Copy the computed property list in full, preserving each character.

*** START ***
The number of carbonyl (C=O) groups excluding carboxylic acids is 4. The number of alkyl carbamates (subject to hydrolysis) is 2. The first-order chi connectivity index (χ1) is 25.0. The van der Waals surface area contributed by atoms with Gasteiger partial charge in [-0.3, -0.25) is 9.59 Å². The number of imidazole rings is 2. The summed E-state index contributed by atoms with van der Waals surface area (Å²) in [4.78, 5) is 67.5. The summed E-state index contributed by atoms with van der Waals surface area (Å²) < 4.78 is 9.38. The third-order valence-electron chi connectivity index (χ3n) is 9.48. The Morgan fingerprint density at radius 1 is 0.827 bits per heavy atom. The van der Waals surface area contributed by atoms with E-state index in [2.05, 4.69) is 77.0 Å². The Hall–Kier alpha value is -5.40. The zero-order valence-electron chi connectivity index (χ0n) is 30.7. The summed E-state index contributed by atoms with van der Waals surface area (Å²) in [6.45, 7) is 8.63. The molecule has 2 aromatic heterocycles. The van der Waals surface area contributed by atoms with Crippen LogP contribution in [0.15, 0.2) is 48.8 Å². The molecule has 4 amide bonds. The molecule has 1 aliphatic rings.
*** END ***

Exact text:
The number of carbonyl (C=O) groups excluding carboxylic acids is 4. The number of alkyl carbamates (subject to hydrolysis) is 2. The first-order chi connectivity index (χ1) is 25.0. The van der Waals surface area contributed by atoms with Gasteiger partial charge in [-0.3, -0.25) is 9.59 Å². The number of imidazole rings is 2. The summed E-state index contributed by atoms with van der Waals surface area (Å²) in [4.78, 5) is 67.5. The summed E-state index contributed by atoms with van der Waals surface area (Å²) < 4.78 is 9.38. The third-order valence-electron chi connectivity index (χ3n) is 9.48. The Morgan fingerprint density at radius 1 is 0.827 bits per heavy atom. The van der Waals surface area contributed by atoms with E-state index in [2.05, 4.69) is 77.0 Å². The Hall–Kier alpha value is -5.40. The zero-order valence-electron chi connectivity index (χ0n) is 30.7. The summed E-state index contributed by atoms with van der Waals surface area (Å²) in [6.45, 7) is 8.63. The molecule has 2 aromatic heterocycles. The van der Waals surface area contributed by atoms with Crippen LogP contribution in [0.15, 0.2) is 48.8 Å². The molecule has 4 amide bonds. The molecule has 1 aliphatic rings.